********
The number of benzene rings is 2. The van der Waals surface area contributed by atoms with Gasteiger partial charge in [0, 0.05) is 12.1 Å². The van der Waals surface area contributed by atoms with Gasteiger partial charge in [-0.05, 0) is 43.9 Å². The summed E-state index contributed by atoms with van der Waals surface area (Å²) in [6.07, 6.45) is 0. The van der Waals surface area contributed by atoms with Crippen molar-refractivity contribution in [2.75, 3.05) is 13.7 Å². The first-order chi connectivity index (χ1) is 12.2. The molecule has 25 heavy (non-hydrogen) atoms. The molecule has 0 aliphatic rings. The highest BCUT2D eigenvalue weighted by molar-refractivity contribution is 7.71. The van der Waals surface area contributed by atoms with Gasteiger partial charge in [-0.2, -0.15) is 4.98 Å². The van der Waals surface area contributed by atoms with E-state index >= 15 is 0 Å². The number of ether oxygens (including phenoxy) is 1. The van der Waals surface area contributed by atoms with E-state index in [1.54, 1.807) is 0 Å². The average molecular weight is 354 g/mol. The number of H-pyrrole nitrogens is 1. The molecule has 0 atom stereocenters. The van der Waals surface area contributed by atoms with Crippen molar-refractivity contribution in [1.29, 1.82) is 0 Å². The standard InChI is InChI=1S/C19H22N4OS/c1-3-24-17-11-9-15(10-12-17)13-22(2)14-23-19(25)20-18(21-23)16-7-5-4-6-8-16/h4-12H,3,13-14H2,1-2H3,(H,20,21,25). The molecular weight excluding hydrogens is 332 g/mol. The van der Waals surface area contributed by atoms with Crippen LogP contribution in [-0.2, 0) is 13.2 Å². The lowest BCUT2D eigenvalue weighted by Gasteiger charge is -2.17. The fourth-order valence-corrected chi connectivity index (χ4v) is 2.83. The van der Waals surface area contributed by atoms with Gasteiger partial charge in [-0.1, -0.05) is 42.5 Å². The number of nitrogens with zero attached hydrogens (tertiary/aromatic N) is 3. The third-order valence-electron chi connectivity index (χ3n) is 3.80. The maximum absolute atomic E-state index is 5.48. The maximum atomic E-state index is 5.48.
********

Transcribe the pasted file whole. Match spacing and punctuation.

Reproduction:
The number of benzene rings is 2. The van der Waals surface area contributed by atoms with Gasteiger partial charge in [0, 0.05) is 12.1 Å². The van der Waals surface area contributed by atoms with Gasteiger partial charge in [-0.05, 0) is 43.9 Å². The summed E-state index contributed by atoms with van der Waals surface area (Å²) in [6.07, 6.45) is 0. The van der Waals surface area contributed by atoms with Crippen molar-refractivity contribution in [2.75, 3.05) is 13.7 Å². The first-order chi connectivity index (χ1) is 12.2. The molecule has 25 heavy (non-hydrogen) atoms. The molecule has 0 aliphatic rings. The highest BCUT2D eigenvalue weighted by molar-refractivity contribution is 7.71. The van der Waals surface area contributed by atoms with Gasteiger partial charge in [-0.2, -0.15) is 4.98 Å². The van der Waals surface area contributed by atoms with E-state index >= 15 is 0 Å². The number of ether oxygens (including phenoxy) is 1. The van der Waals surface area contributed by atoms with E-state index in [1.54, 1.807) is 0 Å². The average molecular weight is 354 g/mol. The number of H-pyrrole nitrogens is 1. The molecule has 0 atom stereocenters. The van der Waals surface area contributed by atoms with Crippen molar-refractivity contribution in [1.29, 1.82) is 0 Å². The standard InChI is InChI=1S/C19H22N4OS/c1-3-24-17-11-9-15(10-12-17)13-22(2)14-23-19(25)20-18(21-23)16-7-5-4-6-8-16/h4-12H,3,13-14H2,1-2H3,(H,20,21,25). The molecular weight excluding hydrogens is 332 g/mol. The van der Waals surface area contributed by atoms with Crippen LogP contribution in [-0.2, 0) is 13.2 Å². The lowest BCUT2D eigenvalue weighted by Gasteiger charge is -2.17. The fourth-order valence-corrected chi connectivity index (χ4v) is 2.83. The van der Waals surface area contributed by atoms with Gasteiger partial charge in [-0.1, -0.05) is 42.5 Å². The number of nitrogens with zero attached hydrogens (tertiary/aromatic N) is 3. The third-order valence-electron chi connectivity index (χ3n) is 3.80. The maximum absolute atomic E-state index is 5.48. The maximum atomic E-state index is 5.48.